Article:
Today brings more good news for investors in WM Morrison Supermarkets (LSE: MRW), the share price up 2.24% on publication of its Q1 trading statement. This continues a strong comeback by the grocery chain, its stock rising nearly 40% over three years.
Group like-for-like sales excluding fuel rose 3.6% in the 13 weeks to 6 May (1.9% including fuel). Total sales jumped 3.8% excluding fuel (2.1% with fuel).
Morrisons continues to invest in the customer shopping trip while volume growth accelerated. Its has launched its ‘Wonky’ brand of low-priced fruit and vegetables and a low-priced own label Savers range, while its new Womenswear range now features in almost 130 stores.
Morrisons is also a wholesaler now, supplying new partner McColl’s through a rolling programme of around 25 stores per week during the first quarter. This contributed 1.8% to group like-for-likes, putting it on track to hit £700m by the end of the year, rising to £1bn a year in time.
CEO David Potts hailed “a strong start to the year, again becoming more competitive for customers while delivering growth on growth,” and talked up the group’s “exciting new ranges, new store openings, strong supermarket and wholesale growth.”
Net debt should continue to fall while expectations of another strong year remain unchanged, but my colleague Royston Wild is wary of the stock, citing price wars, the rise of Aldi and Lidl, and the mooted Sainsbury’s-Asda tie-up.
Trading at a forecast 19 times earnings with a yield of 2.7%, covered twice, the price is not exactly compelling. However, today’s bullish update and promising forecast earnings per share (EPS) growth of 6% and 8% in the next couple of years suggest that Morrisons is still fresh and fruity.
Hit the beach
It’s a rainy day for holiday bookings company On The Beach Group (LSE: OTB), whose share price is down 12.46% after it reported a £1.1m loss from the collapse of budget airline Monarch. This cast a cloud over its interims for the six months to 31 March, putting positive figures, such as 19% growth in group revenue to £23m, in the shade.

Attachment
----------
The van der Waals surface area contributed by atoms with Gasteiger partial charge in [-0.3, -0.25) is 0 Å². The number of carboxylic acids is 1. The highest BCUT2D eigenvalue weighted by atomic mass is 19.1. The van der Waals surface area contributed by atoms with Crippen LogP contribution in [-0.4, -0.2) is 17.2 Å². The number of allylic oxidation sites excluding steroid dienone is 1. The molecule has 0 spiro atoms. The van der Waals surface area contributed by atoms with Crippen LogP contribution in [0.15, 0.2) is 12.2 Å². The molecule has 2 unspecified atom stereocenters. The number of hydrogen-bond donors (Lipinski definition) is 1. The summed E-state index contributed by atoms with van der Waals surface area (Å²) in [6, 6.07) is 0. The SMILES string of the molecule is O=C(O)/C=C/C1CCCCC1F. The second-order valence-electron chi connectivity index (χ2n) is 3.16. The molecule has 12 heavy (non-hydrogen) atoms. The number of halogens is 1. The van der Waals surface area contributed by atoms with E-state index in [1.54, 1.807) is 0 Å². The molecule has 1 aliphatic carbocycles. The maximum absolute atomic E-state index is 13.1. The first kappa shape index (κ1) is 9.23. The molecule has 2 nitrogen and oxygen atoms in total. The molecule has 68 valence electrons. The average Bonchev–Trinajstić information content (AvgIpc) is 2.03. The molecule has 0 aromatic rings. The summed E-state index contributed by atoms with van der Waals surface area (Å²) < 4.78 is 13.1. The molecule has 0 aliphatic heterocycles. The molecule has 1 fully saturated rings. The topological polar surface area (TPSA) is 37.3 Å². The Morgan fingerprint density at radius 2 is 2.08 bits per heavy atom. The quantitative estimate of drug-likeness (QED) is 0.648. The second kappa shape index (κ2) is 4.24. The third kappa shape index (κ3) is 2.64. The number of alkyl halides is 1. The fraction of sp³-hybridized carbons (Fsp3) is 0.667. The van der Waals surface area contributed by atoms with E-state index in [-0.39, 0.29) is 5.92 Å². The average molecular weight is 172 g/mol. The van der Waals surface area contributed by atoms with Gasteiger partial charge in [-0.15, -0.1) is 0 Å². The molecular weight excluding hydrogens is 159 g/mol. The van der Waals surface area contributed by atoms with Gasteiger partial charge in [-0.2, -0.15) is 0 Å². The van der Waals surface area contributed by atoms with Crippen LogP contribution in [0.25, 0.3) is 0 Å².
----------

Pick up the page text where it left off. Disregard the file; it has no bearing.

Adjusted UK EBITDA rose 17% to £17m, with daily unique visitors up 23.9% to 34.1m, which converted into strong booking and share growth, supported by modest and tactical discounting. However, online marketing costs are high, swallowing 40% of revenue, as it works to drive traffic to its Sunshine.co.uk brand.
Bring me Sunshine
The group’s net debt jumped to £11.6m, from £2.3m in the first half of 2017, reflecting “normal seasonal working capital requirements” and £12m for the funding of the Sunshine acquisition. It declared an interim dividend of 1.1p per share, up from 0.9p last year.
Chief executive Simon Cooper hailed a “solid performance”, while admitting the flight capacity constriction following Monarch’s collapse drove up seat prices and cut bookings. But he remains confident of delivering full-year results in line with expectations. This is a focused operation.
The company’s stock is up 80% over the past year, but with a forecast valuation of 27.2 times earnings, expectations are sky-high, and today they were disappointed. However, with EPS forecast to grow 25% this year and 22% next, the outlook could be brighter than today’s sell-off suggests.
It's easy to make a million by using a simple strategy such as tracking the FTSE 100 and letting your money work for you. Unfortunately, most investors 'over-trade' and, as a result, their returns suffer significantly...
To help you avoid this key mistake, the Motley Fool has put together this free report entitled "The Worst Mistakes Investors Make". These mistakes can cost you thousands over your investing career but the best part is, this report is free to download.
Click here to get your copy today.
harveyj has no position in any of the shares mentioned. The Motley Fool UK has no position in any of the shares mentioned. Views expressed on the companies mentioned in this article are those of the writer and therefore may differ from the official recommendations we make in our subscription services such as Share Advisor, Hidden Winners and Pro. Here at The Motley Fool we believe that considering a diverse range of insights makes us better investors.